The Book of Voices

Biblical Microfictions by Joseph Zitt

Ahab

(Context: 1 Kings 18:20.)

Jezebel cries when I hold her, late at night. She trembles and whispers, even as she sleeps. In the language of Tyre, the language that I learned when I found that I loved her, not long after we were wed, I hear her words repeating in a fearful, panicked stream: “My god is dying.”

I try to do what I can to comfort her, calm her, appease her, but she feels each challenge to her god as if she herself has been confronted, as if each challenge to her god has been a whip biting into her skin. In all other lands, the people have welcomed the gods of new arrivals as gifts, welcomed the building of shrines as embassies, as bonds between lands whose gods could share the world. Only here do the followers of the nation’s god, the god of my fathers, shout and threaten other gods, in the supposed voice of a deity so arrogant that he claims that only he exists.

Jezebel loves her god. When, at the moment that she was no longer a child, the necessary business of royalty tore her from her land, from her family, from the people that she loved, she clung zealously to the memory of the god of her land. Her ferocity, her anger when she lashes out against the people who deny her god, comes from this love, from this desire to protect him as she believes that he protects her. In my love for her, I cannot fight her rages. I have done what I can to protect whom I can. When she moved to purge the prophets of my fathers’ god, I saved those that I could, had my servant take them to the hidden schools where they could safely live and learn.

But still she cries and lashes out. As each person loses belief in her god and moves to the god of my fathers, she feels a piece of the soul of her god being cut away. She fears that when people no longer believe in her god, he will disappear.

Before her purge, the prophets had moved out into the land, had come to the people, family to family, flock to flock. For each small group they worked tiny miracles, little stunts that seemed to prove the power of their god. They prayed to their god and jugs of water were filled. They sacrificed a dove and wild fowl came to rest by the altar, to feed the family for a week.

And the prophets taunted the believers in Jezebel’s god, demanding miracles, claiming that he could not be a true god if he could not be called upon for miracles. Jezebel cried at these attacks but could not respond in kind. Her god, she says, is not a god of miracles. He protects his cities, he protects his people in quiet ways. That the winds continue to blow, that the sun continues to rise and set, that the seasons pass in a consistent order is a sign that her god continues to work for his people, that he is staving off the beasts of chaos that would scramble the world, that would turn the oceans to deserts of salt and the mountains to plains of dust.

Now I hold Jezebel as she sleeps. I hear her murmur and see the path of her tears on her face in this full moon’s light. From our window, I can hear the keepers of the city sweeping the temple grounds. The moon casts distorted shadows of the Nechoshet and Asherah from the temple yard to where the prophets of Jezebel’s god will gather in the morning. They will travel from there to Mount Carmel to meet Elijah, prophet of my fathers’ god, and debate the powers of each of their gods.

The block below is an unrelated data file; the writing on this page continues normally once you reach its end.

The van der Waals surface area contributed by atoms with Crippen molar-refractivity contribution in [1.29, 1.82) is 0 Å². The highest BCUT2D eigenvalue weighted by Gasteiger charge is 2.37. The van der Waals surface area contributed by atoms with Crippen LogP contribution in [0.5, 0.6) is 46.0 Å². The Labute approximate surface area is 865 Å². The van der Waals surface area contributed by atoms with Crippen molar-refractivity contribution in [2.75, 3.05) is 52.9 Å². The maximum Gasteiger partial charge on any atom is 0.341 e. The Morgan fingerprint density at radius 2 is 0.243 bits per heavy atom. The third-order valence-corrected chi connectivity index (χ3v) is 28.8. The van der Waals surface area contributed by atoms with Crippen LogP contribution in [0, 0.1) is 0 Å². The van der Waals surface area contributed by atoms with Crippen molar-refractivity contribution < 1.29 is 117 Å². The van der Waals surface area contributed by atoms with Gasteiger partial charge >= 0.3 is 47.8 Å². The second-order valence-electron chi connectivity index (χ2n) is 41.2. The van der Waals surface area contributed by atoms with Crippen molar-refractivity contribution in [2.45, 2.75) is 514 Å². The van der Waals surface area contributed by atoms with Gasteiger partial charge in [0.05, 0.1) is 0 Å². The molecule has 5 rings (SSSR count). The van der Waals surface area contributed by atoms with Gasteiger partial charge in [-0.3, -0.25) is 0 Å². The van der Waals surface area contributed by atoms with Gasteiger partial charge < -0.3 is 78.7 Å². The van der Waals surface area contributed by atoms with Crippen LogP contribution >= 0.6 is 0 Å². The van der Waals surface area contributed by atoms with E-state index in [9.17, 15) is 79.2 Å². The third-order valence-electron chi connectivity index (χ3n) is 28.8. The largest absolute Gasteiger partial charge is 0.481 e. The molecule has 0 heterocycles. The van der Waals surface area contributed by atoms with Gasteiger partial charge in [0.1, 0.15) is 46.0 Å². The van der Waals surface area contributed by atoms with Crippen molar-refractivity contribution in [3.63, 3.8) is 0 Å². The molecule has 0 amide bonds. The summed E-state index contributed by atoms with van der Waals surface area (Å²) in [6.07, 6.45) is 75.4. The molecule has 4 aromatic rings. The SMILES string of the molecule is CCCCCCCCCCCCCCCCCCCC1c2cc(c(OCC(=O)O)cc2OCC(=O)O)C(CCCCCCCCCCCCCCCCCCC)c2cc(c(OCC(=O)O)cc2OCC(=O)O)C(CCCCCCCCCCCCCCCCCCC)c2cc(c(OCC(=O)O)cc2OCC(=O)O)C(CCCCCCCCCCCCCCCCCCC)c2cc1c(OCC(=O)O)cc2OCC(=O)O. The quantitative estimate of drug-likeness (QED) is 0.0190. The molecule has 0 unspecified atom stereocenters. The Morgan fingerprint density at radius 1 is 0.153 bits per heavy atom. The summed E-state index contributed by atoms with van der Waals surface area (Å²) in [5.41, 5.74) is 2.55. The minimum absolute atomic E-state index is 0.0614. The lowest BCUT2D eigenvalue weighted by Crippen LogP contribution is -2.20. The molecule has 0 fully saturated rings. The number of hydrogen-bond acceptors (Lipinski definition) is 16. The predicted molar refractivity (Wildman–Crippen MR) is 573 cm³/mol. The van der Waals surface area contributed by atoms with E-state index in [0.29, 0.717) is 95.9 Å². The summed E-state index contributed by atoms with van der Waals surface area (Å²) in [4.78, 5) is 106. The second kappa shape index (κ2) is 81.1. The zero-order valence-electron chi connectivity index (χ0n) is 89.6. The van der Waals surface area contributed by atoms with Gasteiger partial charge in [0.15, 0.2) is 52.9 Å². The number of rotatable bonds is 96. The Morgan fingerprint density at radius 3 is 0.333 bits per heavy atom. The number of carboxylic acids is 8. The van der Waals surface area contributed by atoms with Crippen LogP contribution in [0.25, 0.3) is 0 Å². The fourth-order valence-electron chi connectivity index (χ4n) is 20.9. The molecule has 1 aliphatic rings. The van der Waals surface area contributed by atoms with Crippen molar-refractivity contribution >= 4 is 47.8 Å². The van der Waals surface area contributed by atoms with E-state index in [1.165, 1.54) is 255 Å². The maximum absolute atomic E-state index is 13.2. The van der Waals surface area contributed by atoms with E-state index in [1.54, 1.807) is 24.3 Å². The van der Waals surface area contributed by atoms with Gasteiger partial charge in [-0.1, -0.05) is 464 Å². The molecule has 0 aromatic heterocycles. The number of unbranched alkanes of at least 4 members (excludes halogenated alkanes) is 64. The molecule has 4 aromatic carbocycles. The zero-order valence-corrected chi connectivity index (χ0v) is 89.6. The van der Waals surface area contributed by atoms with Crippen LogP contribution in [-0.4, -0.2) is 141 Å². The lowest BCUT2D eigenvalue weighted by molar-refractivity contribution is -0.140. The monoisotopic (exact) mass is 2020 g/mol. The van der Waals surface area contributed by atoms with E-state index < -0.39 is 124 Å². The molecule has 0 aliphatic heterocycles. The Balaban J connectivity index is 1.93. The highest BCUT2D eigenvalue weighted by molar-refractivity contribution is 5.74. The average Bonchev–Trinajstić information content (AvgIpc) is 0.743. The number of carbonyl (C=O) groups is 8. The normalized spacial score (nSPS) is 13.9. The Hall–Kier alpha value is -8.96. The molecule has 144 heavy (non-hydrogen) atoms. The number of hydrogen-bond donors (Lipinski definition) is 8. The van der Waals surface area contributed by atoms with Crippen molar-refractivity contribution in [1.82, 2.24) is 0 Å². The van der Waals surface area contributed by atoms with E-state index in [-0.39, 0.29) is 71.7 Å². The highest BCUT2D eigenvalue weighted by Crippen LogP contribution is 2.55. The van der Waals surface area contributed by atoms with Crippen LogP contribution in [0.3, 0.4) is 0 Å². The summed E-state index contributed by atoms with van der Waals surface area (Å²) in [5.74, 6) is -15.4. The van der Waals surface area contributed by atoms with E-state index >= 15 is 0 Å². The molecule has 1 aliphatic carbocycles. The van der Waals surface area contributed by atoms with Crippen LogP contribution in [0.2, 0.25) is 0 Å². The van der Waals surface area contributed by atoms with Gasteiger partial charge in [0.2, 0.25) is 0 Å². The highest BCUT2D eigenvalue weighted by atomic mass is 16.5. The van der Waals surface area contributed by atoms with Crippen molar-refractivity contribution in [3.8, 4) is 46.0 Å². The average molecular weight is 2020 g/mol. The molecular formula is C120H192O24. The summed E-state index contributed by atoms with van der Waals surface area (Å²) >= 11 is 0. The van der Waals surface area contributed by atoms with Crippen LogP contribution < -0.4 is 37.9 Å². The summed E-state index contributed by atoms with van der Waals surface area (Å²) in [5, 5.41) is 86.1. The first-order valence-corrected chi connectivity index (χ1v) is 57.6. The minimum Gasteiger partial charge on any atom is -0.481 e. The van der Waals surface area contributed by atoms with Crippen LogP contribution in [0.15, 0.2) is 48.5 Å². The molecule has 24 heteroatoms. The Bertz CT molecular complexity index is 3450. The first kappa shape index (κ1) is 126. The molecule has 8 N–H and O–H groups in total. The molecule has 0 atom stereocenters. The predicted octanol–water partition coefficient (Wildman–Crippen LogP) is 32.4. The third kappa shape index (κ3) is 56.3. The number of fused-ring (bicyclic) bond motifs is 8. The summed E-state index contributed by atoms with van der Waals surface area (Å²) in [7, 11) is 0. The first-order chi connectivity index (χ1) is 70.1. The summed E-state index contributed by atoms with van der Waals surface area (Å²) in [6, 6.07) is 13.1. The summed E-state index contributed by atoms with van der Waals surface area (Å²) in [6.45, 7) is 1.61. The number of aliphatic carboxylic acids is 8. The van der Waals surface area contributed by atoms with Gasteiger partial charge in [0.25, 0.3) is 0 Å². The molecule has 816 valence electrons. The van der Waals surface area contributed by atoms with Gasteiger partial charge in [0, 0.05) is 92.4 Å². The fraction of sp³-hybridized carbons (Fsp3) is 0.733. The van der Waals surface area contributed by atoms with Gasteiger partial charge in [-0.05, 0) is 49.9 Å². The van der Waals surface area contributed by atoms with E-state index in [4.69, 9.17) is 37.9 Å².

Jezebel shook when she learned of this. She demanded that Elijah die the moment that we see him, but I have granted him amnesty through the time of this debate. She screamed that her god is in pain from this doubt, from this challenge, that she must destroy those who would deny him, that she must protect her god.

But I am the king of all the people. I must be fair. Little harm can come of this meeting. The prophets will meet in full view of the people, will speak of the powers of each of their gods, will do what they can to convince the people to follow their gods. And then they will leave, and all will be as before.

Still Jezebel trembles in fear for her god, needing to protect her god, needing to show her love for him. I, too, tremble. I need to do the right thing for my people, to act from my royal love for my people, but still to act from and feel my almost overwhelming love for Jezebel, this need to protect her as I protect my people from her.

I watch the edges of the sky above the hills past my window, the whisper of dawn as it colors the sky with its glow. I wonder which god is controlling the sun, whether it might be either god, whether it might be both or neither, and whether I can know the answer or if I should care.

But I pray, as I lie awake stroking my Jezebel’s hair, to whichever god controls all this, whichever god will act or show himself tonight or at any future time. I pray that that god will be gentle with this difficult people, that that god will act not out of anger but out of love.

(Next: Zimri.)

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August 4, 2007 - Posted by | Uncategorized

1 Comment »

  1. […] was an administrator in the court of King Ahab, who took power twelve years after the death of Zimri. Ahab’s wife, Jezebel, began to […]

    Pingback by Obadiah « The Book of Voices | January 13, 2013 | Reply


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